In 1616 the captaincy of Grão-Pará was created, belonging to the Portuguese colonial state of Maranhão. In the same year the state of Grão-Pará and Maranhão transferred capital to Belem and attaching the captaincy of Rio Negro in 1755 by creating the State of Grão-Pará and Rio Negro. In 1751, with the expansion to the west, the colonial state of Grão-Pará, which besides the captaincy of Grão Pará would host the captaincy of São José do Rio Negro. In 1823, the Pará decided to join the independent Brazil, separated during the colonial period, reporting directly to Lisbon. However, political infighting continued; the most important of them, the Cabanagem, decreed the independence of the province of Pará. This was, along with the revolution Farroupilha, Rio Grande do Sul, the only to lift the regency period when the power was taken. Cabanagem was the only revolt led by the popular strata. Cabanagem, a popular and social revolt during the Empire of Brazil, in the Amazon region, was influenced by the French Revolution.
It was due to extreme poverty and disease that devastated the Amazon at the beginning of the period, in the former province of Grão-Pará, which included the current Amazonian states of Pará, Amapá, Roraima and Rondônia. The revolt spread from 1835 until January 1840, due to the process of independence of Brazil, which did not occur in the province due to political irrelevance to which the region was relegated by Prince Regent Pedro I. After independence, the strong Portuguese influence remained stable, giving political irrelevance in this province to the Brazilian central government. Indians and mestizos, all named cabanos, teamed against the Regent Government and rebelled, to increase the importance of the region in Brazil's central government addressing the issue of poverty as one of the reasons. All lived in mud huts. At the bottom of the rebellion, there was a mobilization of the Brazilian Empire against the reactionary forces of the province of Grão-Pará in expelling the insurgents who wanted to keep the region as a Portuguese colo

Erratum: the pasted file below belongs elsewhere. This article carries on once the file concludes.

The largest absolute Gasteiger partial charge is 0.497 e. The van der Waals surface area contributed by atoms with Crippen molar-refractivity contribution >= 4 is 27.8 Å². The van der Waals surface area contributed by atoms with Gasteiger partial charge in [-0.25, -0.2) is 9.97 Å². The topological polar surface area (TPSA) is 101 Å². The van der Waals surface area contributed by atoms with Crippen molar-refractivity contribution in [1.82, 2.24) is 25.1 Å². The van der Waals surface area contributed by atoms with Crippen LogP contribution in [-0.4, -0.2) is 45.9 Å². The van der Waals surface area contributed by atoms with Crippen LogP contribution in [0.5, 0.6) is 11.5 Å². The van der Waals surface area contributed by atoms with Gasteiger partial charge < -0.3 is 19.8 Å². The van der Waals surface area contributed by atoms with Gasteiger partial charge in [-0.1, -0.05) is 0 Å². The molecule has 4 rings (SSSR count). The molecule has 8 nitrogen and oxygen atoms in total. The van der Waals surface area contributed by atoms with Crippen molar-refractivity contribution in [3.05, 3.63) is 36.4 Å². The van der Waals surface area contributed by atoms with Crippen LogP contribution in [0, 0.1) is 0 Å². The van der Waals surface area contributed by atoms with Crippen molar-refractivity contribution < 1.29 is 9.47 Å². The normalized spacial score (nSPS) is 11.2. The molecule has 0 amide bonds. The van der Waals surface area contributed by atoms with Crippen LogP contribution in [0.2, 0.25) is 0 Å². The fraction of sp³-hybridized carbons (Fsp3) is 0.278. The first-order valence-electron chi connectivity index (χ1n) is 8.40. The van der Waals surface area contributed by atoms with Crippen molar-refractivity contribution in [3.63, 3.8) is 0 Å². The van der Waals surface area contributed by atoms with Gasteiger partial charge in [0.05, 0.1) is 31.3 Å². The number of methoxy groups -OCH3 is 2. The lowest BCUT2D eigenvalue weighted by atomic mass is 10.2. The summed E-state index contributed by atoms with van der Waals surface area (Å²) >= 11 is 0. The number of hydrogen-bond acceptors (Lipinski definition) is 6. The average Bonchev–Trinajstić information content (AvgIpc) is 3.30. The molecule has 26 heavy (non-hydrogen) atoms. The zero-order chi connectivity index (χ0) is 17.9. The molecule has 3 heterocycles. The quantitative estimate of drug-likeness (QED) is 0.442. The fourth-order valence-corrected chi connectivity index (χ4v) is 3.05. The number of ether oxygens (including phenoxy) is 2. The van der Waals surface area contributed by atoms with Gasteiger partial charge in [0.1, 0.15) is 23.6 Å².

Lagoa do Peixe National Park is a national park in the state of Rio Grande do Sul, Brazil. It was created in 1986 to protect a wintering zone for migratory birds along the Lagoa dos Patos, the estuary of the Guaiba river or Guaíba Lake about 200 kilometres south of Porto Alegre; the Lagoa do Peixe National Park is in the coastal marine biome, has been registered as a Ramsar Site. It has an area of 36,721 hectares; the park was created by decree nº 93.546 of 6 November 1986, is administered by the Chico Mendes Institute for Biodiversity Conservation. It covers parts of the municipalities of Mostardas, São José do Norte and Tavares in the state of Rio Grande do Sul; the park lies between two parallel lines of dunes on the Atlantic coast. It is 35 kilometres long and on average 1 kilometre wide. Altitudes range from sea level to 17 metres. There are two fresh water lagoons in the northern section and Pai João, while other lagoons and marshes are salt; the park includes areas influenced by rivers or lakes, marine areas and intermediate areas, has a mix of flora growing on the dunes, sandy fields, flood plains and salt and freshwater marshes.